Course participants will now go on to volunteer their services to pro se litigants in the Boston Municipal and District courts, offering legal representation on a limited-assistance basis. In addition to helping individual parties succeed at trial, MBA attorneys will serve a broader purpose in the court system by supporting the timely administration of justice and be better prepared to develop their own litigation practices.
Under Kenney’s leadership, the MBA also conducted a series of classroom presentations at high schools around the commonwealth to educate students about the importance of civic awareness and highlight the judicial branch as an institution of democracy. Organized in conjunction with Law Day 2019, this community-service initiative served to demonstrate the pivotal role of lawyers in society and to stimulate student interest in civic affairs and legal careers, Kenney said.
Citing the large field of volunteer lecturers and the high level of coordination between members and staff, Kenney said the project underscores the MBA’s unique ability to act as an instrument of positive change in legal and public circles.
“It’s really the MBA as an association, working through its remarkable staff and dedicated members, that can be a lever for making an impact in our society in so many different ways,” Kenney said. “This year they certainly did so with regard to civics.”
The 2018-19 association year will also be remembered for a powerful keynote speech delivered by Innocence Project co-founder Barry Scheck (pictured right) at May’s Annual Dinner. A nationally renowned trial attorney and law school professor, Scheck discussed his pioneering work in post-conviction DNA testing, which recently helped exonerate a Louisiana man who wrongly served 36 years in prison for rape and attempted murder.
Kenney said Scheck’s remarks only reinforced the connection between legal employment and civic service, offering an important reminder that lawyers are often “the last line of defense in protecting one’s freedom.” The noble mission of the Innocence Project, Kenney said, coincides with an attorney’s basic obligation to ensure due process in the court system and “brings to mind the highest calling of the legal profession.”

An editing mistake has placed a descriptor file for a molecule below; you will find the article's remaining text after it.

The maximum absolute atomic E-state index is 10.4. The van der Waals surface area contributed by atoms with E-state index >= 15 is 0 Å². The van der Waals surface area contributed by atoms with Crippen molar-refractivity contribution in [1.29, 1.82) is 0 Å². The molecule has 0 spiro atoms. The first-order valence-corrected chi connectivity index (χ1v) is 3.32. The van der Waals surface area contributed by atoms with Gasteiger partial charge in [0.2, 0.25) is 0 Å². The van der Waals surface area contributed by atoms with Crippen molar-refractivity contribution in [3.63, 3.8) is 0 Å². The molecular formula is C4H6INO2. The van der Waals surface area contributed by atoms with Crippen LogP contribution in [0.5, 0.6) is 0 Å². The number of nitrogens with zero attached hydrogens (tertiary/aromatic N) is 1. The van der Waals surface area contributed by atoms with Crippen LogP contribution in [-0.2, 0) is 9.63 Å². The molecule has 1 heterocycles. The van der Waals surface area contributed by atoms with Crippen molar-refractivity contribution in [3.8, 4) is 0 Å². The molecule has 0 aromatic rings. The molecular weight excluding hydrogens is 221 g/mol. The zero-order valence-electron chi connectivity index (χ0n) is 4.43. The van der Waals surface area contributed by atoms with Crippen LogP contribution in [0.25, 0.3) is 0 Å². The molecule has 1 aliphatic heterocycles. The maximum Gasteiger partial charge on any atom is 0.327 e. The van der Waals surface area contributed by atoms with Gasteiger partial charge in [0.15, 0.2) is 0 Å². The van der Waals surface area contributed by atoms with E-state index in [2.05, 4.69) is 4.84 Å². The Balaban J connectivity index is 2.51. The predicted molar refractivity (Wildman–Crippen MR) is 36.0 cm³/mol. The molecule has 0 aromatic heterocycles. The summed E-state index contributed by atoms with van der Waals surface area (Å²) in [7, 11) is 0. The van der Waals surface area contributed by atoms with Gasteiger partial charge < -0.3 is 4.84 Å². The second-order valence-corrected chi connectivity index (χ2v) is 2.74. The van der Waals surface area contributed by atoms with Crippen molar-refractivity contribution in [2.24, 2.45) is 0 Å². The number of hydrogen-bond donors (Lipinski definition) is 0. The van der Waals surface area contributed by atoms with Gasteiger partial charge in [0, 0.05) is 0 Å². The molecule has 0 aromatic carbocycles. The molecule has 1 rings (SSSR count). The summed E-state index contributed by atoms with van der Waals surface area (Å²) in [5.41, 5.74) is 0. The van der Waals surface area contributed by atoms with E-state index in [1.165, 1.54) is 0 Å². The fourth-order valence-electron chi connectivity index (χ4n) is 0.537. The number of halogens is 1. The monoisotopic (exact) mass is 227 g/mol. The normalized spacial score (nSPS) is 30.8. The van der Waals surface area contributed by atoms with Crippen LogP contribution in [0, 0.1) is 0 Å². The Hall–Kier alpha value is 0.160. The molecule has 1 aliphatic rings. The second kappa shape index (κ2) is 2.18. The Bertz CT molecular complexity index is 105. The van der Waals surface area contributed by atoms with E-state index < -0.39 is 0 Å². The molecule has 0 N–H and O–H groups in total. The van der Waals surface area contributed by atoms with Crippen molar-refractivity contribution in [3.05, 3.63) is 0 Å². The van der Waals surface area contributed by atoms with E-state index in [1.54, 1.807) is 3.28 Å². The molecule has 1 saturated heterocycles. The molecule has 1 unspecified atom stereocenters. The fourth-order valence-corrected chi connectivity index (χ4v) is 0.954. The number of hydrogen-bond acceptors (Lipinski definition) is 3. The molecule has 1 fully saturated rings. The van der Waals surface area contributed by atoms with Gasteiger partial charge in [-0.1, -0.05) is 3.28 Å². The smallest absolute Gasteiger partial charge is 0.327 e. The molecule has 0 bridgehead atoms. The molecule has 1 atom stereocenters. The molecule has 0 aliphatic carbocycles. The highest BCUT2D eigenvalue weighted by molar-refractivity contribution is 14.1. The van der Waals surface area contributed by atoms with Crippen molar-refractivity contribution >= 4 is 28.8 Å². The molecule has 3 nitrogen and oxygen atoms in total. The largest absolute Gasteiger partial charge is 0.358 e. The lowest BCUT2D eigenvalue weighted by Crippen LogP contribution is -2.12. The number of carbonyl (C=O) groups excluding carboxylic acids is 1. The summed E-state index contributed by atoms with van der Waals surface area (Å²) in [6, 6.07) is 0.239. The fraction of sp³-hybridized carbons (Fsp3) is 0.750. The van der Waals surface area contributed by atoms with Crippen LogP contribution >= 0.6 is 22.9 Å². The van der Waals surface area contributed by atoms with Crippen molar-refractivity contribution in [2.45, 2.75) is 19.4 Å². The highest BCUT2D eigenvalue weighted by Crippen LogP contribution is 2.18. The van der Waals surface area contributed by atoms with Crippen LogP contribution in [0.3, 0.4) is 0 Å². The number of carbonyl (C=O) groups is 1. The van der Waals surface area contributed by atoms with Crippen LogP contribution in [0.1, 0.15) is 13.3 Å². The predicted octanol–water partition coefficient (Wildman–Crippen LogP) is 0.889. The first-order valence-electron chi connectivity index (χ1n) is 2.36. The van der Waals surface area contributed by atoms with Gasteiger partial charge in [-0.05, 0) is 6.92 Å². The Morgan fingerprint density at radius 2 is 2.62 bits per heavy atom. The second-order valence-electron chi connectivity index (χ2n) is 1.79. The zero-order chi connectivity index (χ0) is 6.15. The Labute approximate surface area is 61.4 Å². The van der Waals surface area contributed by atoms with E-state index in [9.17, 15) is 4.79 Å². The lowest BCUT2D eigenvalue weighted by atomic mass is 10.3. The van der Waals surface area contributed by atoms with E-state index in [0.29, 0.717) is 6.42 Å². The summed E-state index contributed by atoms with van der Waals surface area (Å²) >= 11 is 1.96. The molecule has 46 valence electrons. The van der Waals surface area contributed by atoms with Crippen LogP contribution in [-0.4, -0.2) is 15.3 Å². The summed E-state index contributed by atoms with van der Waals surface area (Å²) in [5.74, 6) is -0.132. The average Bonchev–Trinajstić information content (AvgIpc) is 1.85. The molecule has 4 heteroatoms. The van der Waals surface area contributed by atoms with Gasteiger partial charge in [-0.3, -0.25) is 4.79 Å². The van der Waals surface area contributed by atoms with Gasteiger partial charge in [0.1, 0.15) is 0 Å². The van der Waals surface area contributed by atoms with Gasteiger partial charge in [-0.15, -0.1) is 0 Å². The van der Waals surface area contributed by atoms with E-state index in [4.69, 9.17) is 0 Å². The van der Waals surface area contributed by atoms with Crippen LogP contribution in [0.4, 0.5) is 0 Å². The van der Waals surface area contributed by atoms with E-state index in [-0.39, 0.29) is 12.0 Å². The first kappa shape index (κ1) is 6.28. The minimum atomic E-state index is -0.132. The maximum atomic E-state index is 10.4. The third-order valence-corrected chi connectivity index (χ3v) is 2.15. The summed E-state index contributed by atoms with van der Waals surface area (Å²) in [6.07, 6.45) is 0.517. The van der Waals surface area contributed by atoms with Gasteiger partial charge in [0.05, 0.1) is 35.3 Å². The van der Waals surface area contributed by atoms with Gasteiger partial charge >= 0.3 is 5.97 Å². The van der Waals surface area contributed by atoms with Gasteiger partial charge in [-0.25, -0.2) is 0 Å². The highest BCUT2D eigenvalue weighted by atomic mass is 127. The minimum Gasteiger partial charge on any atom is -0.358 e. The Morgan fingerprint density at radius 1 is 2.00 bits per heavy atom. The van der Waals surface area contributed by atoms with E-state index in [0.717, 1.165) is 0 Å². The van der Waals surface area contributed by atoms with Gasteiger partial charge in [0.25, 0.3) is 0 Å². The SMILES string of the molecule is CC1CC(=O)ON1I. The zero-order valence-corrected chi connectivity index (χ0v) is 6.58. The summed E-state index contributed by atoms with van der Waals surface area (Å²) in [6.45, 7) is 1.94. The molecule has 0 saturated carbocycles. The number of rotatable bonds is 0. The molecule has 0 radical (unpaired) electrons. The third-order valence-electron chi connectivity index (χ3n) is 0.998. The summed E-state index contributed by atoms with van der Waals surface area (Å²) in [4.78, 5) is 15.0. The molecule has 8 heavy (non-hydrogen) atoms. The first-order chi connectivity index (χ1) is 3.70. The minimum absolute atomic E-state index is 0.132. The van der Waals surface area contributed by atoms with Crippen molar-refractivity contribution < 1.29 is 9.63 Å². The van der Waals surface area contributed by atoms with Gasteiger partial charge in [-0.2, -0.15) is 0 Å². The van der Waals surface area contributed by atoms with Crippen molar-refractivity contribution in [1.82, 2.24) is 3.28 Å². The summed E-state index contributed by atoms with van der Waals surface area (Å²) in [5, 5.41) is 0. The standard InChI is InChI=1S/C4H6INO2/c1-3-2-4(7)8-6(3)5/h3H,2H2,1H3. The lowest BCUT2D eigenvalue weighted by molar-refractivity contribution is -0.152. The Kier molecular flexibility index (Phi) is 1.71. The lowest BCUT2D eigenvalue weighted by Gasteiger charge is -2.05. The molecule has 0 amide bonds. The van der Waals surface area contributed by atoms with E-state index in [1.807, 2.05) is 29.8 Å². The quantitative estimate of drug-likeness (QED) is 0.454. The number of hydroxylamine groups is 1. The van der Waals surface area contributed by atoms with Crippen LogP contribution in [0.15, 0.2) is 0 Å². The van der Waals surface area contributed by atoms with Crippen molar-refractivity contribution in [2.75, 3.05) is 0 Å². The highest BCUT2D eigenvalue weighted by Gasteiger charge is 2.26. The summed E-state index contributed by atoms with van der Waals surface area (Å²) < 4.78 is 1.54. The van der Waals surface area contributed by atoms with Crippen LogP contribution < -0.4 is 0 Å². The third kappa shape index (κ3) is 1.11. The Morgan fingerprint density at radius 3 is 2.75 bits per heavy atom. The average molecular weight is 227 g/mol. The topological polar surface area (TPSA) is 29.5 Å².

For Kenney, a career-long member of the MBA, there was no greater honor or responsibility than serving as president during the 2018-19 year. In particular, he said he felt privileged to represent the interests of lawyers around the commonwealth while meeting with elected officials, business leaders and members of the judiciary.
“As president of the MBA, Chris encouraged us all to think deeply about our responsibilities as citizens and assume a more proactive role in supporting the next wave of civic leaders,” said MBA Chief Legal Counsel and Chief Operating Officer Martin W. Healy. “His leadership in establishing several impactful programs will leave an indelible mark on the MBA and on society at large.”
Kenney also enjoyed a strong working relationship with his fellow officers and the MBA’s professional staff, both of whom he credits with ushering in a host of successful new initiatives. Going forward, Kenney plans to remain actively involved in the MBA and said he is eager to support his successor and close friend, incoming President John J. Morrissey (pictured right).
“I’m proud to be an MBA member and will be an MBA member to my dying day,” Kenney said. “I will be happy to assist John, the other officers and the MBA in general in any way that I can for the remainder of my legal career.”